performance_schema_accounts_size
performance_schema_hosts_size
performance_schema_max_cond_instances
performance_schema_max_file_instances
performance_schema_max_index_stat
performance_schema_max_metadata_locks
performance_schema_max_mutex_instances
performance_schema_max_prepared_statements_instances
performance_schema_max_program_instances
performance_schema_max_rwlock_instances
performance_schema_max_socket_instances
performance_schema_max_table_handles
performance_schema_max_table_instances
performance_schema_max_table_lock_stat
performance_schema_max_thread_instances
performance_schema_users_size

Of course, you can limit each variable by supplying a value to prevent autoscaling beyond a point.

There might me some areas missing, such as explicit MEMORY tables, but by-and-large it is a vast improvement.

Other honorable mentions that I’ve seen updates in the documentation include Limiting memory utilization of range optimizations and Configuring innodb_buffer_pool_size

Happy reading!

Categories: DBA Blogs

Log Buffer #466: A Carnival of the Vanities for DBAs

Mon, 2016-03-28 07:47

This Log Buffer Edition covers weekly round up of blog posts from Oracle, SQL Server and MySQL.

Oracle:

The Universal Theme introduced with APEX 5 is immensely good looking and comes with a powerful Theme Roller to customize it.

The implementation of Ksplice has been greatly simplified. Now you just need to register your system(s) with Unbreakable Linux Network (ULN), subscribe to the appropriate Ksplice channel, use the yum command to install the uptrack package, and perform any custom configuration. Your systems will be automatically updated with the latest kernel and user space patches.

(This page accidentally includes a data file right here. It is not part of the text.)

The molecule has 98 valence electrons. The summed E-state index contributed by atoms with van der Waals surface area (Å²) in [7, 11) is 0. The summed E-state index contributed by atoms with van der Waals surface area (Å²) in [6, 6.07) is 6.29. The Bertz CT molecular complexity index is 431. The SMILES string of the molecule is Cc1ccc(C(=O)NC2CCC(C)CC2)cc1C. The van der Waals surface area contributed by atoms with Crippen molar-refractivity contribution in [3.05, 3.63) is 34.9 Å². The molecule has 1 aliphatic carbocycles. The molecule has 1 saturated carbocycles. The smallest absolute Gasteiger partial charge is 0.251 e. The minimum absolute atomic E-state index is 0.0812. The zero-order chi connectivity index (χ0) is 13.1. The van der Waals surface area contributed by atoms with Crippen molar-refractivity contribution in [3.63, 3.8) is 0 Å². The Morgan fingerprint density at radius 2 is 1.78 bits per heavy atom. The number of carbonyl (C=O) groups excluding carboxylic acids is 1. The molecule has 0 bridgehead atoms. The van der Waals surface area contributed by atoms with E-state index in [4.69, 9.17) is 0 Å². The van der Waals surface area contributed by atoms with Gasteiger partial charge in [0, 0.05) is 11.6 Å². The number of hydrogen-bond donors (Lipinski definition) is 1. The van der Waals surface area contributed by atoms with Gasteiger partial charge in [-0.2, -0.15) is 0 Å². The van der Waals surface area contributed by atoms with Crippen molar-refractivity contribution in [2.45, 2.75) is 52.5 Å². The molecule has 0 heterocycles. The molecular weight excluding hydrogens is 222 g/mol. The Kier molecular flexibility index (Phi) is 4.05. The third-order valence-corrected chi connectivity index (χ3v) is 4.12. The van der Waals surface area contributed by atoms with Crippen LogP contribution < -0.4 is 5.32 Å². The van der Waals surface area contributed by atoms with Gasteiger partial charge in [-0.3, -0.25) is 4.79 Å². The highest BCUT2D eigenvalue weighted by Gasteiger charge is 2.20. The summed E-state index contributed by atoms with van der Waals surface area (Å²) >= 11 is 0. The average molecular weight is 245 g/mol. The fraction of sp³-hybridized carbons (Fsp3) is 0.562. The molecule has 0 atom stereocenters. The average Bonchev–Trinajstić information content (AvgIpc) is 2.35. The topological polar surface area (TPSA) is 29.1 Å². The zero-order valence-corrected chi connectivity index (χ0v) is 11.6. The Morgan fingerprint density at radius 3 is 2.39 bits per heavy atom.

Every business book you read talks about delegation. It’s a core requirement for successful managers: surround yourself with good people, delegate authority and responsibility to them, and get out of their way.

Accelerating SQL Queries that Span Hadoop and Oracle Database

Oracle Big Data SQL 3.0 adds support for Hortonworks Data Platform and commodity clusters

SQL Server:

Instant File Initialization : Impact During Setup

Enumerate Windows Group Members

How to execute an SSIS package from the command line or a batch file

When AUTO_UPDATE_STATISTICS Doesn’t Happen

SQL Server Table Smells

MySQL:

MySQL replication primer with pt-table-checksum / pt-table-sync, part 2

How do you dig down into the JSON data, say like in comments on a blog post?

Percona XtraBackup 2.3.4 is now available

Connection timeout parameters in MySQL

What have we learnt in two decades of MySQL?

Categories: DBA Blogs

To apply or not to apply that Cumulative Update (CU)

Thu, 2016-03-24 11:56

Today the SQL Server Engineering posted an important shift in their recommendations regarding applying Cumulative Updates (often referred to as CUs) on their blog. You can find it here.

About 4 months ago we had an internal debate regarding the best patch strategy and I noticed that our SQL Server DBAs were divided on the best approach.

Some insisted that installing CUs as they were released was the best practice, while others insisted that you should only patch if you needed the Hotfix. I don’t know what spurred it but I saw other discussions on the subject pop up in the community a few days later.

Throughout my career, I’ve been torn on the best strategy myself. I like to keep my systems up to date but I’d always taken the approach that if you needed the hotfix, then with proper testing you should apply a CU. The release of a CU has never been the trigger for me to patch all my SQL Servers in any other occasion – except – when a lot of time had passed between Service Packs which did happen.